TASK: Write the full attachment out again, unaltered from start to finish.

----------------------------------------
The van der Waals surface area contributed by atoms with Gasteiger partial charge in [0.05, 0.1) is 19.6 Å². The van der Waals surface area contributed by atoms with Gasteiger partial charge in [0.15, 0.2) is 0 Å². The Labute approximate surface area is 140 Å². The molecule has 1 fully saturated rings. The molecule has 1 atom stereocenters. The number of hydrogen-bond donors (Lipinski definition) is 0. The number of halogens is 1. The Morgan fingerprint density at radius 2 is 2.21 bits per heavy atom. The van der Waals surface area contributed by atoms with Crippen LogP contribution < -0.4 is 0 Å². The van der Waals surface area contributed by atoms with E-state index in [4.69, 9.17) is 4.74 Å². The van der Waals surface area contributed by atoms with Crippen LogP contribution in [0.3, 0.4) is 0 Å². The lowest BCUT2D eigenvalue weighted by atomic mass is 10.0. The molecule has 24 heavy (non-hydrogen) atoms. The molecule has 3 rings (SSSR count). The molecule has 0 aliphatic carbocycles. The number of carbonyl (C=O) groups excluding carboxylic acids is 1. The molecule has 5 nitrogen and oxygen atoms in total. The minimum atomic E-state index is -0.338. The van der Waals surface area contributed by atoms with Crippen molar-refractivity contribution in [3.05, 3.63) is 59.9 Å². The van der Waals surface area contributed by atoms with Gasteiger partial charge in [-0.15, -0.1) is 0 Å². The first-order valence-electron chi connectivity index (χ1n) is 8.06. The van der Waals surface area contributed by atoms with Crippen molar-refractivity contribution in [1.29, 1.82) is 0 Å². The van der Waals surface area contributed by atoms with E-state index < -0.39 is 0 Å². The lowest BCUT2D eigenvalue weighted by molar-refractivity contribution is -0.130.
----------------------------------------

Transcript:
The van der Waals surface area contributed by atoms with Gasteiger partial charge in [0.05, 0.1) is 19.6 Å². The van der Waals surface area contributed by atoms with Gasteiger partial charge in [0.15, 0.2) is 0 Å². The Labute approximate surface area is 140 Å². The molecule has 1 fully saturated rings. The molecule has 1 atom stereocenters. The number of hydrogen-bond donors (Lipinski definition) is 0. The number of halogens is 1. The Morgan fingerprint density at radius 2 is 2.21 bits per heavy atom. The van der Waals surface area contributed by atoms with Crippen LogP contribution < -0.4 is 0 Å². The van der Waals surface area contributed by atoms with E-state index in [4.69, 9.17) is 4.74 Å². The van der Waals surface area contributed by atoms with Crippen LogP contribution in [0.3, 0.4) is 0 Å². The lowest BCUT2D eigenvalue weighted by atomic mass is 10.0. The molecule has 24 heavy (non-hydrogen) atoms. The molecule has 3 rings (SSSR count). The molecule has 0 aliphatic carbocycles. The number of carbonyl (C=O) groups excluding carboxylic acids is 1. The molecule has 5 nitrogen and oxygen atoms in total. The minimum atomic E-state index is -0.338. The van der Waals surface area contributed by atoms with Crippen molar-refractivity contribution in [3.05, 3.63) is 59.9 Å². The van der Waals surface area contributed by atoms with Gasteiger partial charge in [-0.15, -0.1) is 0 Å². The first-order valence-electron chi connectivity index (χ1n) is 8.06. The van der Waals surface area contributed by atoms with Crippen molar-refractivity contribution in [1.29, 1.82) is 0 Å². The van der Waals surface area contributed by atoms with E-state index < -0.39 is 0 Å². The lowest BCUT2D eigenvalue weighted by molar-refractivity contribution is -0.130.